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Monday May 08, 2017

Go!durban on track to start next year

Despite hitting snags along the way, the Go!durban transport system is nearing completion of the first phase, which is expected to be completed later this year.

The whole project is expected to cost R30 billion and is set to be completed in 2030.

The station at Regent Street in New Germany.

The route that links Pinetown and Bridge City Mall in Kwamashu will be the first to be completed at a cost of R3bn.

eThekwini Transport Authority, which oversaw the project, was currently preparing to provide commuters with information about Go!durban in a bid to educate them ahead of the start of the operations.

Many of the substructures of the stations on the first route have been completed.

The first station, which is a prototype, is nearing completion at Regent Street in New Germany.

The station is open-plan, with a tunnel made of glass and steel.

While the Bus Rapid Transit (BRT) lanes will be finished in the first phase, some sections of this route will still require the Go!durban buses to use ordinary lanes alongside other vehicles.

Head of ethekwini Transport Authority, Thami Manyathi said it would now shift its focus to erecting traffic signs, landscaping, completion of stations and walkways and pedestrian areas on the route.

"The system will be tested prior to going live and a programme to educate commuters on how to use the new system will begin soon," said Manyathi.

On Monday, Finance Minister Malusi Gigaba, MEC for Economic Development, Tourism and Environmental Affairs Sihle Zikalala and Durban Mayor Zandile Gumede inspected the Go!durban route as part of the Economic Growth Exploring Durban Tour before the start of the World Economic Forum which ended on Friday.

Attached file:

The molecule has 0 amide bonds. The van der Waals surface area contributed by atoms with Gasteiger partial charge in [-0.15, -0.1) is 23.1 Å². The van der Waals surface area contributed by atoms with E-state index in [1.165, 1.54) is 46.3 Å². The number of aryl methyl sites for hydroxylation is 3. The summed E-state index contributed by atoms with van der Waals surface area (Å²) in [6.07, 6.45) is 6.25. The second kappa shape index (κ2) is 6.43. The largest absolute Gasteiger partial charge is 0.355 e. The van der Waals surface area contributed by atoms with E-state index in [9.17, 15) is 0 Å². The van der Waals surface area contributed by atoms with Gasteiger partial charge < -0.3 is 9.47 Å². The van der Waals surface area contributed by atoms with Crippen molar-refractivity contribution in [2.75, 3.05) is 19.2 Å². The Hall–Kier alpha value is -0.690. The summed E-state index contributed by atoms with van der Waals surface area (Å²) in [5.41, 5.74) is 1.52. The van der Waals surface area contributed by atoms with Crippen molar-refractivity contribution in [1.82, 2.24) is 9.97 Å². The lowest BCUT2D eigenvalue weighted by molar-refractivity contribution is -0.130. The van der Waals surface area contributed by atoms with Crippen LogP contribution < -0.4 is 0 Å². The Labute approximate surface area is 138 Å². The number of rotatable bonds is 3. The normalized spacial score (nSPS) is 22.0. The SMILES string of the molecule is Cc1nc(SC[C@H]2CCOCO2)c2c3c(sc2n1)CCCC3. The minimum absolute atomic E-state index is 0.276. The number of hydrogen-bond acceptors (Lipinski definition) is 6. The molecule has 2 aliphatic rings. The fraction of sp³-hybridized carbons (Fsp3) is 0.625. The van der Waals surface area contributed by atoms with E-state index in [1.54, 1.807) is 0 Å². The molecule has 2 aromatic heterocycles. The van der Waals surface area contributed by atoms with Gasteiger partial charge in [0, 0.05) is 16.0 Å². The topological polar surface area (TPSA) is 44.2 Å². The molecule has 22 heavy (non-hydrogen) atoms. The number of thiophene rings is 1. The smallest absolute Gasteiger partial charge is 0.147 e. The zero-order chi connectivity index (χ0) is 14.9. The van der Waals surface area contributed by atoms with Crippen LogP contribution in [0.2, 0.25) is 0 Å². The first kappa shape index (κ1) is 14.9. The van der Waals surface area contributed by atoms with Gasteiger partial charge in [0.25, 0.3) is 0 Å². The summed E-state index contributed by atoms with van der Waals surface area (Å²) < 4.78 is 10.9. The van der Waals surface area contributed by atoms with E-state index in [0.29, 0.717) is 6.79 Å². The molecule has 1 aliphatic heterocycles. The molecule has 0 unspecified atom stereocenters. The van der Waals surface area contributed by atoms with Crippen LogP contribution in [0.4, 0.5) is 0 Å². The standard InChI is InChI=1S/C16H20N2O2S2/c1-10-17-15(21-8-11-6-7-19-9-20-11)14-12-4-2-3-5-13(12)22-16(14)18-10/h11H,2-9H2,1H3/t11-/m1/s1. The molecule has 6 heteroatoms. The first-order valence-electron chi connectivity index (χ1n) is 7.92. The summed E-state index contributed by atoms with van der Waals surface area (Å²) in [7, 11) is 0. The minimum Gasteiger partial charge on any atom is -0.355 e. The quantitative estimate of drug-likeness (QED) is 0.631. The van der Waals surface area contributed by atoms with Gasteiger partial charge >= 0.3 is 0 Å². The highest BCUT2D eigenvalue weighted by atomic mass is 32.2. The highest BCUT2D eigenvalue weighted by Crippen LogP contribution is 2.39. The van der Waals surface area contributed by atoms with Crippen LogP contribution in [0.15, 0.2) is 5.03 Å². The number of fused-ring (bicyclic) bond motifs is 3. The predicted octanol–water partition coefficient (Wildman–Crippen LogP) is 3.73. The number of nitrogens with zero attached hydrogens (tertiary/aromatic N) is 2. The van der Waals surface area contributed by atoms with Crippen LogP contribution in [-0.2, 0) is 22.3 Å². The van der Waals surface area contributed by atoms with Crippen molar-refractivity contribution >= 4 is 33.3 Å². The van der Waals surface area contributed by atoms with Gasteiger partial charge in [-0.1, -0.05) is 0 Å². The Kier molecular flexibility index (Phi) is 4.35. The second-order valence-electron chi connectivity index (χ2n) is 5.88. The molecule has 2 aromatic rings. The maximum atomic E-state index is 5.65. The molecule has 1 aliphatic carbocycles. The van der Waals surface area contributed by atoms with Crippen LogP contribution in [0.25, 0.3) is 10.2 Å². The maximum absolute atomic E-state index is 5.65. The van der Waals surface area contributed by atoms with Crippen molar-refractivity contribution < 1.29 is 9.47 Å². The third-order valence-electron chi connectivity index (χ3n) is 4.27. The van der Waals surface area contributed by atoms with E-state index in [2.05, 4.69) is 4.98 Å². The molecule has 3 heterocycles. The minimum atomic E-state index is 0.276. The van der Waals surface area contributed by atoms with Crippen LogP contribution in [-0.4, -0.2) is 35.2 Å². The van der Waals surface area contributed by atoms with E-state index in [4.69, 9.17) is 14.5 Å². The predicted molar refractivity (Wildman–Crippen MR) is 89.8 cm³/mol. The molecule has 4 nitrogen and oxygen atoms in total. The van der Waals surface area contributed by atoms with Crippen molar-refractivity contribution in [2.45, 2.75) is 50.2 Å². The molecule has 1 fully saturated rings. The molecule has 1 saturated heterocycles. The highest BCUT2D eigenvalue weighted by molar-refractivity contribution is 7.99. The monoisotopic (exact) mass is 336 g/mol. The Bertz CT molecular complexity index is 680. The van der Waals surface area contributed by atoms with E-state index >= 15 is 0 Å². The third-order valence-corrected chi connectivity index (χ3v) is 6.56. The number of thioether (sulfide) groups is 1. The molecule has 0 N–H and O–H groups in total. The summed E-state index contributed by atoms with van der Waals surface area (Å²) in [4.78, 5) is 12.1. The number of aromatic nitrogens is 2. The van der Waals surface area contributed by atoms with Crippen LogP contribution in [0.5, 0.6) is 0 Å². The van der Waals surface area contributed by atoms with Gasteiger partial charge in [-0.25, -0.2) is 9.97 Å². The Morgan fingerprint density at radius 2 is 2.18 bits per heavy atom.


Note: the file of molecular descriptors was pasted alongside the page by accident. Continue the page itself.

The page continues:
During the tour, Manyathi told the delegation the development of Go!durban would yield positive results for the City of Durban and its residents.

The project will connect people and communities to opportunities and enable the socio-economic development and transformation of the city, Manyathi said. Eight routes for buses and one rail corridor route which is developed and managed by Passenger Rail Agency of SA (Prasa) were planned.

The bus-based public transport system will operate in a similar way to a train timetable, with scheduled stops at different stations on the routes.

"The buses will have right of way at intersections with traffic signalling providing this ease of flow."

Commuters would use Muvo rechargeable cashless smartcards for trips. The cards could also be used for other municipal transport modes like the Durban transport buses.

Considering the success of the Rea Vaya (We are going) bus system in Johannesburg, ethekwini had high hopes that Go!durban would be a success.

The construction of Go!durban routes had previously been derailed when a group of taxi owners protested against it, forcing construction to stop several times.

At the time, taxi owners claimed Go!durban would "steal" their customers, a fear which was allayed by the ethekwini municipality, and resulted in the resumption of the project.

The precincts around various stations were also earmarked for upgrades, Manyama said.

"This is to help stimulate smaller economy around our stations. There are also bigger plans for further identification of the areas along the routes."

He revealed that ethekwini Municipality was working with Tongaat Hulett Developments as part of the public-private partnership to ensure construction met the needs of the residents.

Central to this was the provision of a Go!durban route linking Umhlanga Ridge to Kwamashu via Cornubia and Phoenix industrial area.

Sunday Tribune


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